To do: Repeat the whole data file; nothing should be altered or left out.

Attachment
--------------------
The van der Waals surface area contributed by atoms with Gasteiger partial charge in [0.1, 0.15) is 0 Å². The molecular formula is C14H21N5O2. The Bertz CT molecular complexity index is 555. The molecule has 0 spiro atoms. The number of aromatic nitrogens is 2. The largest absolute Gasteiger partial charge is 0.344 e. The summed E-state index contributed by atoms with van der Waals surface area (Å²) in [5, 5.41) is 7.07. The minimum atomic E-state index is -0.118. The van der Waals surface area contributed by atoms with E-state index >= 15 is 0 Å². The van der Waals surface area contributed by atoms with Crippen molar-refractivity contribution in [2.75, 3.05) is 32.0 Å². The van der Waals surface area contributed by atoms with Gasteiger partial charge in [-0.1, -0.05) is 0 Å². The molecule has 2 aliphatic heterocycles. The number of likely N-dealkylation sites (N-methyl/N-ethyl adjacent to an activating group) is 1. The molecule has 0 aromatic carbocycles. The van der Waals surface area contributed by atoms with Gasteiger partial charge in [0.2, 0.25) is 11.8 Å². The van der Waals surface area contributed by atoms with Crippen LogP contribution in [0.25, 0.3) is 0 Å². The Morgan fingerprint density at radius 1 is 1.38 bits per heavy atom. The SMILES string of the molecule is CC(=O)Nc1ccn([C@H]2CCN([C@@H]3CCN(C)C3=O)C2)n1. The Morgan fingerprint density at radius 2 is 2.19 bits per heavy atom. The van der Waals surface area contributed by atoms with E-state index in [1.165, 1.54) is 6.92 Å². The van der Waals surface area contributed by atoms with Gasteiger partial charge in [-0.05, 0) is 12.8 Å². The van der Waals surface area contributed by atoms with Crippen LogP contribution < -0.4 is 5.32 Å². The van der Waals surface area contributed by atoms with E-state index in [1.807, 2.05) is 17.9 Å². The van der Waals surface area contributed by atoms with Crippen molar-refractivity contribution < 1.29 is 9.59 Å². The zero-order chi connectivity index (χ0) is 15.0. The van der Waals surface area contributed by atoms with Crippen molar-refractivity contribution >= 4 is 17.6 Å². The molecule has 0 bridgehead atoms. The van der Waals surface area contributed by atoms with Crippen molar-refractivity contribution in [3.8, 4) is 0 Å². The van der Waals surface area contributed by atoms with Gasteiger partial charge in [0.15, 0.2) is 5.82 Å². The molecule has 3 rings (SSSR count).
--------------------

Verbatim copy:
The van der Waals surface area contributed by atoms with Gasteiger partial charge in [0.1, 0.15) is 0 Å². The molecular formula is C14H21N5O2. The Bertz CT molecular complexity index is 555. The molecule has 0 spiro atoms. The number of aromatic nitrogens is 2. The largest absolute Gasteiger partial charge is 0.344 e. The summed E-state index contributed by atoms with van der Waals surface area (Å²) in [5, 5.41) is 7.07. The minimum atomic E-state index is -0.118. The van der Waals surface area contributed by atoms with E-state index >= 15 is 0 Å². The van der Waals surface area contributed by atoms with Crippen molar-refractivity contribution in [2.75, 3.05) is 32.0 Å². The van der Waals surface area contributed by atoms with Gasteiger partial charge in [-0.1, -0.05) is 0 Å². The molecule has 2 aliphatic heterocycles. The number of likely N-dealkylation sites (N-methyl/N-ethyl adjacent to an activating group) is 1. The molecule has 0 aromatic carbocycles. The van der Waals surface area contributed by atoms with Gasteiger partial charge in [0.2, 0.25) is 11.8 Å². The van der Waals surface area contributed by atoms with Crippen LogP contribution in [0.25, 0.3) is 0 Å². The Morgan fingerprint density at radius 1 is 1.38 bits per heavy atom. The SMILES string of the molecule is CC(=O)Nc1ccn([C@H]2CCN([C@@H]3CCN(C)C3=O)C2)n1. The Morgan fingerprint density at radius 2 is 2.19 bits per heavy atom. The van der Waals surface area contributed by atoms with E-state index in [1.165, 1.54) is 6.92 Å². The van der Waals surface area contributed by atoms with Gasteiger partial charge in [-0.05, 0) is 12.8 Å². The van der Waals surface area contributed by atoms with Crippen LogP contribution < -0.4 is 5.32 Å². The van der Waals surface area contributed by atoms with E-state index in [1.807, 2.05) is 17.9 Å². The van der Waals surface area contributed by atoms with Crippen molar-refractivity contribution < 1.29 is 9.59 Å². The zero-order chi connectivity index (χ0) is 15.0. The van der Waals surface area contributed by atoms with Crippen molar-refractivity contribution >= 4 is 17.6 Å². The molecule has 0 bridgehead atoms. The van der Waals surface area contributed by atoms with Crippen molar-refractivity contribution in [3.8, 4) is 0 Å². The van der Waals surface area contributed by atoms with Gasteiger partial charge in [0.15, 0.2) is 5.82 Å². The molecule has 3 rings (SSSR count).